By Namrata Hasija
Wukan village located in the Guangdong province of China has been in the news for a very visible mass movement that took place last year. The residents rebelled against the local officials over land grabbing, a burning issue and the prime catalyst of protests in China. Premier Wen Jiabao’s recent acknowledgement of these arbitrary seizures of farmland in China during his February 2012 tour of Guangdong was the first official recognition by the party’s top leadership. The constitution of a freely and fairly elected village committee to supervise the upcoming March elections in Wukan as a result of the uprising raises a few questions: What was the difference between the Wukan movement and other mass movements in China which led the government to yield to the villagers’ demands? What has been the impact on Wukan? Will the Wukan movement set a trend for other villages in China with similar problems?
How did the unrest come about?
In China, the village committee is the lowest level in the administrative system. It is a directly elected body – the only opportunity for such direct elections in China. However, the elections are allegedly manipulated by the local party cadres and independents rarely win. These committees take all decisions on collectively-owned lands in the village.
In September 2011, a deal between a local company, Lufeng Fengtian Livestock, and China’s largest property developers, Country Garden, was finalized with the approval of the Wukan village committee headed by Xue Chang. As news leaked of the USD 157 million sale (of which 70 per cent had allegedly been pocketed by local officials), villagers came out in open protest. They damaged public property and clashed with local officials. The authorities tried to use a carrot-and-stick policy by promising a review of the deal but also threatening to punish them if protests continued. The residents, refusing to bow down, were asked to form a representative committee to carry out talks with the officials.
However, the committee was declared illegal and five leaders were arrested, and one leader, Xue Jinbo, died in police custody. This incensed the protesters still further. The villagers threatened to take their march to the nearby county town of Lufeng and forced the head of the village committee to flee. Villagers also refused to hand over the two leaders accused of starting the riots after the death of Xue Jinbo, whose family refused to sign papers accepting that he died of a heart attack instead of police torture. The Shanwei city government tried to thwart the march by offering higher land compensation than offered previously. The protesters clearly stated that they wanted their land back along with the dead body of their leader and not compensation. The villagers also demanded the appointment of a transparent committee to supervise the upcoming elections scheduled for March.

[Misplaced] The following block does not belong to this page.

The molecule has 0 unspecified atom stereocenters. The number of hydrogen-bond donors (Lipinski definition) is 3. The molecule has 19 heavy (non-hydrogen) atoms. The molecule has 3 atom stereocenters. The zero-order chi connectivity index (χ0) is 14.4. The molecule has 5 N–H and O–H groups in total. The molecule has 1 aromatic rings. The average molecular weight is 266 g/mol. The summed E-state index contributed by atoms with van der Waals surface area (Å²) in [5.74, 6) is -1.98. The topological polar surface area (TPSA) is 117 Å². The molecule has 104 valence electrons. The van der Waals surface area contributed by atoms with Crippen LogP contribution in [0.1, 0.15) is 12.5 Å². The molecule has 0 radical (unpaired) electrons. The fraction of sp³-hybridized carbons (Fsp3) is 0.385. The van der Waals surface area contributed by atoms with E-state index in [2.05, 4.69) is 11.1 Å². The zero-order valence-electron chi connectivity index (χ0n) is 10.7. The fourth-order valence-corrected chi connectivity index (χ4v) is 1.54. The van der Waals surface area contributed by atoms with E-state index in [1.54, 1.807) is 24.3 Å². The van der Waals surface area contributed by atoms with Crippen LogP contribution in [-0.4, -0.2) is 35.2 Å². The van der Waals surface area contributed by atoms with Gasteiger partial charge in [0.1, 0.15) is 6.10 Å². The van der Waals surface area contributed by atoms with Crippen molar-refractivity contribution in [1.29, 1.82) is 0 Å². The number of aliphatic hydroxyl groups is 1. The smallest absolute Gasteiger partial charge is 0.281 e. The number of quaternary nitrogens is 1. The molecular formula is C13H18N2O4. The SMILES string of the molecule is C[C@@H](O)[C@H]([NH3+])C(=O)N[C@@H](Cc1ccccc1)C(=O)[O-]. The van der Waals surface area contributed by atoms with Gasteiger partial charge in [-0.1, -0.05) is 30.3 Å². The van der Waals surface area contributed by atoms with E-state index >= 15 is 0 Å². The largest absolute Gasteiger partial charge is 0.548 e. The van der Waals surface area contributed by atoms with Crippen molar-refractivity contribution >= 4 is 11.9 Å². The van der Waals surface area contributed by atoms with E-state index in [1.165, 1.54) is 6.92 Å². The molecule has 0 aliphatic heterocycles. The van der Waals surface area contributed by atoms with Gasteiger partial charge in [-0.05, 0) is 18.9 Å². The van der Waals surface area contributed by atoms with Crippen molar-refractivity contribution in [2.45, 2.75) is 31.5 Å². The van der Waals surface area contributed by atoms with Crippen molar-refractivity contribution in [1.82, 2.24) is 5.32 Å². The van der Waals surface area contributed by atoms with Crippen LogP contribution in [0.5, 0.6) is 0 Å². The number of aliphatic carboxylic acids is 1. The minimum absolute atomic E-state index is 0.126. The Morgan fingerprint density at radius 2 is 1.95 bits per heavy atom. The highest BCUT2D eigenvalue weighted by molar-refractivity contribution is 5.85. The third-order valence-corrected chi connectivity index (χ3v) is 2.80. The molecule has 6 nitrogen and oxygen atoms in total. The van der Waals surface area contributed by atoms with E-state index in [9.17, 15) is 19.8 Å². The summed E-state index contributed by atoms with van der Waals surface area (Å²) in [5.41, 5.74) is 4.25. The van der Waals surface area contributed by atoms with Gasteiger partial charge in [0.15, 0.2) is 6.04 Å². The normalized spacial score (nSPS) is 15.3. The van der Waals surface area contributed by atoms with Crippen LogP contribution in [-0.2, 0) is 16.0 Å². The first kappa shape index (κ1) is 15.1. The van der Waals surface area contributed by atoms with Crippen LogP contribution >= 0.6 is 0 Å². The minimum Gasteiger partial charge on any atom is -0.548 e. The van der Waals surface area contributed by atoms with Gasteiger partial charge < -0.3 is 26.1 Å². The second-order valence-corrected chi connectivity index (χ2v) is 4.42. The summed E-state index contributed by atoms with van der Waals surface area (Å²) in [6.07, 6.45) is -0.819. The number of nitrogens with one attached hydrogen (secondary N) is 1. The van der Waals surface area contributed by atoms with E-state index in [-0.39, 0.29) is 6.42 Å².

What was its impact on Wukan?
The Wukan incident was different from other mass incidents in China on the basis of its duration, nature, and impact. It lasted five months and was violent in nature. The villagers continued their protests despite police blockades that prevented persons and provisions from entering the village. In the end, the villagers gained many concessions – the promise of free and fair elections, the arrest of the culprits, investigation of the land deal and ex gratia payments. Moreover one of the protest leaders went on to be selected as Wukan’s party leader. The successful constitution of the eleven-member election committee that will overlook the March elections of the village leadership is described as a watershed moment by many political analysts.
Will there be more Wukans?
The success of the Wukan movement is seen by many as the initiation of the long march to democracy in China. However, one has to be cautious when analyzing this incident; the Western media’s comparison of it to the Arab Spring can be misleading. Most of the reportage by the Western media highlights this as a revolt and an embryonic challenge to the Communist Party of China. However, one must also to note that the protest was not directed towards corrupt local officials, and not the CPC. The intervention and diffusion of the crisis by the Guangdong provincial governor was seen by the residents as a sign of the responsiveness to local problems by the party’s higher levels. It can be said that the mass incidents are seen more as policy problems than an existential dilemmas by both the party and the people. Wukan might be used as a model for introducing changes at the village level but to hope that it will inspire others to revolt and challenge the CPC seems farfetched at the moment.
Research Officer, IPCS
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